Three angels are sent down to bring good to the world: Gabriel, the warrior; Ivy, the healer; and Bethany, a teenage girl who is the least experienced of the trio. But she is the most human, and when she is romantically drawn to a mortal boy, the angels fear she will not be strong enough to save anyone—especially herself—from the Dark Forces.
Is love a great enough power against evil?–From Amazon
Halo is the first book in a trilogy by 18-year-old Australian author Alexandra Adornetto. In the series, a triad of angels must work, in human form, to save a small town from the forces of evil. One angel, Bethany, develops friendships and connections with humans she encounters in high school. Against the will of the other angels, she begins a romantic relationship with a mortal boy, Xavier. Throughout the book, Bethany experiences human sensations for the very first time. Reading Adornetto’s objective and detached descriptions of human customs was the most enjoyable part of the book for me. I was often impressed by how well she managed to capture the little things that would seem odd to someone from another realm of existence.
In other aspects, I was less impressed. I found myself thinking, “This is a great book for an 18-year-old author.” Then I wanted to smack myself. I would NEVER think, “This is a great book considering it was written by a 35-year-old.” I want a great book to be a great book, no matter how old the author. Adornetto is clearly talented, but I think the book still possesses a certain naivete that one would expect from somebody her age. I also think that her writing will improve considerably with a few more years of experience.
This book is really long, and it felt it. I don’t know if learning how to murder your literary darlings comes with maturity, but I think the novel could have used some editing and chopping. There was so much good material in here, but it drowned amongst the more mundane scenes. I don’t know why YA in general seems to be moving toward giant books, but I wish it would stop. So much of what I love about the genre has to do with brevity.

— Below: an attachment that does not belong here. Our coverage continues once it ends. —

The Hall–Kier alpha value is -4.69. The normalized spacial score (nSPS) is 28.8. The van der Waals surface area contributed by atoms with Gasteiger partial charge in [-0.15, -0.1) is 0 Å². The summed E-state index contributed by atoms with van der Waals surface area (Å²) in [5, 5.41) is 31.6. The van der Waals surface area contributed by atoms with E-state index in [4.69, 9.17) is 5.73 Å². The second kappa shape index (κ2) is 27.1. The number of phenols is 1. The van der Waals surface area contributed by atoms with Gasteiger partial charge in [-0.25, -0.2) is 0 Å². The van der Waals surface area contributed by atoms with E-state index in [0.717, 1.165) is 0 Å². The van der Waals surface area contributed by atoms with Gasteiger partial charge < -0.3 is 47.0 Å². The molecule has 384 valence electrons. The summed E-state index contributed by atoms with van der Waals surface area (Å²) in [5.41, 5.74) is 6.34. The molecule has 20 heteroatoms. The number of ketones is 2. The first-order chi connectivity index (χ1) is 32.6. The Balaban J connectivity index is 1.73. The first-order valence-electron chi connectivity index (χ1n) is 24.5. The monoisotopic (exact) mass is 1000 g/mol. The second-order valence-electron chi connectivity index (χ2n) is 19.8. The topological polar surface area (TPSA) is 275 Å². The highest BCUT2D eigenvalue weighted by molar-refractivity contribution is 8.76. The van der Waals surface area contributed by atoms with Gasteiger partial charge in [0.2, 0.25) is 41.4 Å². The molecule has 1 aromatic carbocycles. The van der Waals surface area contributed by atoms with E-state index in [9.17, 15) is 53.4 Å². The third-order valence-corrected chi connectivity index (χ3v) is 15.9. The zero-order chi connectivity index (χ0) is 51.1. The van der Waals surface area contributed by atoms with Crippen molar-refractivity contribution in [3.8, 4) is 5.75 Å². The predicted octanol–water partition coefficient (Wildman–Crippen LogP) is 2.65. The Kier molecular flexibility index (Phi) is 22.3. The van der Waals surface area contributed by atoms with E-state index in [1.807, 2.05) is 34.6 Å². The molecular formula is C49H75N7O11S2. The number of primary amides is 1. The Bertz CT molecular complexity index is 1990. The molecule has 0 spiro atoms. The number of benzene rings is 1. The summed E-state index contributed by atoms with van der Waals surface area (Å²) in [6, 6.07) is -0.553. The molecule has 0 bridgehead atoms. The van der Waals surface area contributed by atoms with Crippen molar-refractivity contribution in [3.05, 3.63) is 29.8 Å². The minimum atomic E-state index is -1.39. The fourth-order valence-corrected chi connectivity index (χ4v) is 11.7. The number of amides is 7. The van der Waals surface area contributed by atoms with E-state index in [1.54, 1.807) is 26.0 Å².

Beyond that, the romance between Bethany and Halo suffers from the usual over-attachment that has become the norm in YA paranormal romances. I won’t argue that teens sometimes fall in love very quickly and then spend a disproportionate amount of their lives thinking about each other, but I don’t understand how an angel–a supernatural and divine being who has been around a while–could depend so much on the protection of a human, teenage boy. Once Bethany falls in love, she becomes utterly weak. I wish I could take the relationship at face value and enjoy it for what it is, but I worry about the message teen girls keep getting pounded into them about dating. In fact, I worry far mar about that than I do about the depictions of drugs and drinking because I think there’s a psychological subtlety to the way romance is portrayed that is different from the relatively clear-cut depiction of substance use. Dependency to the point of powerlessness shouldn’t become normalized in humans or supernatural creatures.
I will now step off my soap box. If these kinds of things don’t bother you, then definitely pick up Halo and keep an eye out for the books that follow it in the trilogy. As I said before, I will be curious to see how Adornetto develops as a writer. I can definitely see her as a force to be reckoned with a few more years of life and writing under her belt.